|About this Recording
NA245412 - WILLIAMS, H.: Whale Nation (Unabridged)
‘O ye whales and all that move in the waters…’
Actor/writer Heathcote Williams had already started work on what was later to become his poem, Sacred Elephant, when in the mid-1980s he started, inexplicably, to have vivid extended dreams about whales. Director Ken Campbell, on hearing this, encouraged him to write a piece about these mysterious creatures for his underwater theatre in Liverpool. So Whale Nation came into being, a celebratory epic portraying the history, life and habits of whales and dolphins and their exploitation at the hands of man.
It was performed many times in a stage production with pictures and whale song, initially by the author himself and then toured extensively by actor Roy Hutchens in venues as varied as The National Theatre and the Natural History Museum, London and the Steinhart Aquarium, San Francisco.
The poem was published by Jonathan Cape in 1988 and was coupled with an extraordinary anthology of facts and figures, On The Nature of Whales.
The poet Ted Hughes wrote: ‘ The poem is overwhelming…brilliant, cunning, dramatic and wonderfully moving, a steady accumulation of grandeur and dreadfulness and never any sense of exploiting the subject for poetic or literary effects, just a measured unfolding of real things from the heart of the subject.’
Undoubtedly a work of this kind has stirred consciences all over the world. In presenting the subject and its stark realities in such an uncompromising manner, it has been a catalyst both in environmental and emotional terms. Performances have inspired the creation of branches of the environmental group Greenpeace; and many people have related that the poem has directly challenged their thoughts and views on today’s society, its ever increasing materialism and ruthless greed.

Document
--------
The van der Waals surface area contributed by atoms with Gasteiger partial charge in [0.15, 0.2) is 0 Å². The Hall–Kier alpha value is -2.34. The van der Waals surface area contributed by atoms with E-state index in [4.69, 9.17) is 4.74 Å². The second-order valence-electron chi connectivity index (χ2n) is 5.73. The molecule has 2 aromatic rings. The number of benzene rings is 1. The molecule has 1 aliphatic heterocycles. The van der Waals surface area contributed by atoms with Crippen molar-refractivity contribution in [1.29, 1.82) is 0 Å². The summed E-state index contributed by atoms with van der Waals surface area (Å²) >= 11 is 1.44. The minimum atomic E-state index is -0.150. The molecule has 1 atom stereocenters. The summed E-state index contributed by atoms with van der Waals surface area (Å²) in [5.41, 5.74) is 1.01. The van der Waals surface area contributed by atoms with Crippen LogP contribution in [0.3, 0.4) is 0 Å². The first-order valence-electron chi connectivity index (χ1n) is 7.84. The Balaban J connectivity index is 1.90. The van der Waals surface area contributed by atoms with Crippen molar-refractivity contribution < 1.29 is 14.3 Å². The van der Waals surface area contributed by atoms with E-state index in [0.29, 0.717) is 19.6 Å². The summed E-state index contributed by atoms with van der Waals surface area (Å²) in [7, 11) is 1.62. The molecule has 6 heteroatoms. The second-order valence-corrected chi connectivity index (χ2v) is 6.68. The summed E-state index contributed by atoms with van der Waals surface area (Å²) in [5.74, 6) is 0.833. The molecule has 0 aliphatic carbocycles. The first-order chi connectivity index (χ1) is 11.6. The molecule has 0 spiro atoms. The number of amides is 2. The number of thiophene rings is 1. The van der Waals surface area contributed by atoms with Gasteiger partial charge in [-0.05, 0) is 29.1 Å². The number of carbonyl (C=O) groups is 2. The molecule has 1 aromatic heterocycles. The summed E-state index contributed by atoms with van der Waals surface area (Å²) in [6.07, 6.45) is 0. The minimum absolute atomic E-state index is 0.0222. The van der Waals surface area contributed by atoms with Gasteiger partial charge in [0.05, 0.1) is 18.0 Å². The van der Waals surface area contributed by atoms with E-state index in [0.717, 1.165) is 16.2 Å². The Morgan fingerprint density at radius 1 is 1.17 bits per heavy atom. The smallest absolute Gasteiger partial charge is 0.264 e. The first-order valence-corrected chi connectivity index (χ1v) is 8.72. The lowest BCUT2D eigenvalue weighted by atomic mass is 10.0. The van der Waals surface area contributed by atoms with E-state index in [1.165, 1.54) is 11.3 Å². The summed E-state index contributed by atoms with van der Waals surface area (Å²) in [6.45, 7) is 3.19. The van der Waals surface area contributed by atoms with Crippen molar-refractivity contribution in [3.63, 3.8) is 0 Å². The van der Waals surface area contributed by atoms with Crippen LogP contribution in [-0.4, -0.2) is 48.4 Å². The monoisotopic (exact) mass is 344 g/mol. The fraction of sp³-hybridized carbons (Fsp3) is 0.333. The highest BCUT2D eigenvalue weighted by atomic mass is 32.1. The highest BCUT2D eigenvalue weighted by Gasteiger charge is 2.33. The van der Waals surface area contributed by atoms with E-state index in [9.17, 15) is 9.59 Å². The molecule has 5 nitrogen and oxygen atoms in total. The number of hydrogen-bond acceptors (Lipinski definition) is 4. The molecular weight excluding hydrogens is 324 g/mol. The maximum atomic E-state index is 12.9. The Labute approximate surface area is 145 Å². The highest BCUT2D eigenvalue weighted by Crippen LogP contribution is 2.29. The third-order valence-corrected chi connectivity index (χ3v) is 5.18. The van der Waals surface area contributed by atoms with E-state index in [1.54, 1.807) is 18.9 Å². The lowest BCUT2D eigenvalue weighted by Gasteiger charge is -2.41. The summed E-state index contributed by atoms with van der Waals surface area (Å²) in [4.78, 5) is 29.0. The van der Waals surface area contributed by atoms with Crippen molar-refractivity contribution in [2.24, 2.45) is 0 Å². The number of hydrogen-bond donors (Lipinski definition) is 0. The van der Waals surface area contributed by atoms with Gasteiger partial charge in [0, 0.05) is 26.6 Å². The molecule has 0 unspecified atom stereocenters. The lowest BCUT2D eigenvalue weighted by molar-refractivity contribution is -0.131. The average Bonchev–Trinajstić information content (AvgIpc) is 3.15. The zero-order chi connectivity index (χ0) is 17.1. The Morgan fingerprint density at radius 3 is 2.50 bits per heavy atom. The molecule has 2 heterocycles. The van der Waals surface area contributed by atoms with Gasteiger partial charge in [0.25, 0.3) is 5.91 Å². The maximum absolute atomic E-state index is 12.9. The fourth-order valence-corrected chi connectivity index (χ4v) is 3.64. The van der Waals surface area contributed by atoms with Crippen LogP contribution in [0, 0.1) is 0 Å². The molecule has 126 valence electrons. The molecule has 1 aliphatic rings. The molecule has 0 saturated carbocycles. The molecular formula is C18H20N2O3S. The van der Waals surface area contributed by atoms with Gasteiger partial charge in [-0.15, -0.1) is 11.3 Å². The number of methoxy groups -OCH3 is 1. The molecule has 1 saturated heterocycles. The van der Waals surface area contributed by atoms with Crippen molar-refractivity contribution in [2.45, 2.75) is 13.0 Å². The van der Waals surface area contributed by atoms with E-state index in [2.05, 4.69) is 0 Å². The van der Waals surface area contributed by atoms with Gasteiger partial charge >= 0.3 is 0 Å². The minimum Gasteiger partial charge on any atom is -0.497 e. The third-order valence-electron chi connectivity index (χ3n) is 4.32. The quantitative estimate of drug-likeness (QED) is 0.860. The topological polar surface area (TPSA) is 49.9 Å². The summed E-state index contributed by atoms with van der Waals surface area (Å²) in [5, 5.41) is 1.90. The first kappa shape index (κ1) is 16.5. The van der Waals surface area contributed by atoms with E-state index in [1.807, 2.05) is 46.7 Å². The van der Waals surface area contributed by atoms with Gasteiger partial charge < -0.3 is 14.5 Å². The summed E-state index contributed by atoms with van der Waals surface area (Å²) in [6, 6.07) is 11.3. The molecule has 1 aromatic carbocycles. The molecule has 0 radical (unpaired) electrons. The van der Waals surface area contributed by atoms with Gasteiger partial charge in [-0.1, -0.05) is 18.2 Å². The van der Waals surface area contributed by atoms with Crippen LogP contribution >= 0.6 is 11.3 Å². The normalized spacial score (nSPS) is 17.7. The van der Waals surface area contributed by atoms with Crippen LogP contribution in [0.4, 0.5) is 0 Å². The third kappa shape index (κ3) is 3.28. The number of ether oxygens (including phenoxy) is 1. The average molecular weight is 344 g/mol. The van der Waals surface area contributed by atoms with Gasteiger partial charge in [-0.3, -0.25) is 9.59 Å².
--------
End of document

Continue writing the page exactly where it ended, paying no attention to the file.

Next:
More recently, the book has been described as an icon of anti-consumerism.
Whale Nation has been a best-seller world wide and has, therefore, touched many peoples but it is significant that despite strenuous efforts, the book has still not been published in Japan, Norway or Russia – the three nations which still maintain their right to whale.
In 1983, the explorer and adventurer Thor Heyerdahl wrote, ‘it is not everybody’s fortune to have had bedside company with whales in their own free playground, but those of us who have feel an urge to support the growing majority of mankind that demands that the tiny minority who threatens the remaining whale species with complete extinction for personal economic gains should be forced to leave the whales in peace until able to multiply for the benefit of future generations on this planet.’
Whale Nation was the first of a series of extended poems written by Heathcote Williams on subjects of environmental concern. The others, which have also had a considerable effect, are: Falling for a Dolphin (1988); Sacred Elephant (1989) and Autogeddon (1991).
Although they brought Williams’ work to a broad public, he had already established himself as a poet and playwright – his AC/DC was produced at London’s Royal Court and won numerous awards in the UK and the US. Other plays include Hancock’s Last Half Hour, and The Immortalist. As an actor he has been equally versatile, playing Prospero in Derek Jarman’s film of The Tempest and Dr Haggage in Little Dorrit.
Notes by Sarah Butcher
The music on this recording is taken from the NAXOS and MARCO POLO catalogues
MENDELSSOHN Calm Sea and Prosperous Voyage
HOLST The Planets (Neptune)
BACH Mass in B minor
BRAHMS Symphony No 1
DEBUSSY La Mer
CIURLIONIS The Sea
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